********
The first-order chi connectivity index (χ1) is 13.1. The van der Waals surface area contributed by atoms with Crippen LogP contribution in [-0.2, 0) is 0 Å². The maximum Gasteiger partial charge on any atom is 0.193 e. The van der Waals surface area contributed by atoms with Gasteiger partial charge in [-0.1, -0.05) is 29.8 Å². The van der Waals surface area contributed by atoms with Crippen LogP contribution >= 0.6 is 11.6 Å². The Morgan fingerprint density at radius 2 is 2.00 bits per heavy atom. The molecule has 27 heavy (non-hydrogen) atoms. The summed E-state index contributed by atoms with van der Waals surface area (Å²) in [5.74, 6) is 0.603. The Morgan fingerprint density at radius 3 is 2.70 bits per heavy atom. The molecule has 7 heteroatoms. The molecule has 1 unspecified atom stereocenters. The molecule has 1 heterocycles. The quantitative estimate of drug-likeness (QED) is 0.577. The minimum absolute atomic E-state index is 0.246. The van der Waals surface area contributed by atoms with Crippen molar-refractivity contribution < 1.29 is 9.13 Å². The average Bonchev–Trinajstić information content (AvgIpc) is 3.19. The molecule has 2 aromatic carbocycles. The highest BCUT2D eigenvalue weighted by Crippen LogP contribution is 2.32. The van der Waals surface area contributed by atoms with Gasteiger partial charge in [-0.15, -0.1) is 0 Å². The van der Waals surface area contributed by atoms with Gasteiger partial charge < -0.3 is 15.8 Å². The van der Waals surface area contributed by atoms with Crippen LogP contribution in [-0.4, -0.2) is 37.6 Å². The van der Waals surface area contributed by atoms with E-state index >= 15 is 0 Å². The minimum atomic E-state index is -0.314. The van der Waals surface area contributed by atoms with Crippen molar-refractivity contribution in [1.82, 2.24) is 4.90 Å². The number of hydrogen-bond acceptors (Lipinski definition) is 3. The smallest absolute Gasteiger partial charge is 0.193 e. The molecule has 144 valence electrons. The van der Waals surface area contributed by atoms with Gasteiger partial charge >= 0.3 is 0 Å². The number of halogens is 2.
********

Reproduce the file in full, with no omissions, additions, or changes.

The first-order chi connectivity index (χ1) is 13.1. The van der Waals surface area contributed by atoms with Crippen LogP contribution in [-0.2, 0) is 0 Å². The maximum Gasteiger partial charge on any atom is 0.193 e. The van der Waals surface area contributed by atoms with Gasteiger partial charge in [-0.1, -0.05) is 29.8 Å². The van der Waals surface area contributed by atoms with Crippen LogP contribution >= 0.6 is 11.6 Å². The Morgan fingerprint density at radius 2 is 2.00 bits per heavy atom. The molecule has 27 heavy (non-hydrogen) atoms. The summed E-state index contributed by atoms with van der Waals surface area (Å²) in [5.74, 6) is 0.603. The Morgan fingerprint density at radius 3 is 2.70 bits per heavy atom. The molecule has 7 heteroatoms. The molecule has 1 unspecified atom stereocenters. The molecule has 1 heterocycles. The quantitative estimate of drug-likeness (QED) is 0.577. The minimum absolute atomic E-state index is 0.246. The van der Waals surface area contributed by atoms with Crippen molar-refractivity contribution < 1.29 is 9.13 Å². The average Bonchev–Trinajstić information content (AvgIpc) is 3.19. The molecule has 2 aromatic carbocycles. The highest BCUT2D eigenvalue weighted by Crippen LogP contribution is 2.32. The van der Waals surface area contributed by atoms with Gasteiger partial charge in [-0.15, -0.1) is 0 Å². The van der Waals surface area contributed by atoms with Gasteiger partial charge < -0.3 is 15.8 Å². The van der Waals surface area contributed by atoms with Crippen LogP contribution in [-0.4, -0.2) is 37.6 Å². The van der Waals surface area contributed by atoms with E-state index >= 15 is 0 Å². The minimum atomic E-state index is -0.314. The van der Waals surface area contributed by atoms with Crippen molar-refractivity contribution in [1.82, 2.24) is 4.90 Å². The number of hydrogen-bond acceptors (Lipinski definition) is 3. The smallest absolute Gasteiger partial charge is 0.193 e. The molecule has 144 valence electrons. The van der Waals surface area contributed by atoms with Gasteiger partial charge >= 0.3 is 0 Å². The number of halogens is 2.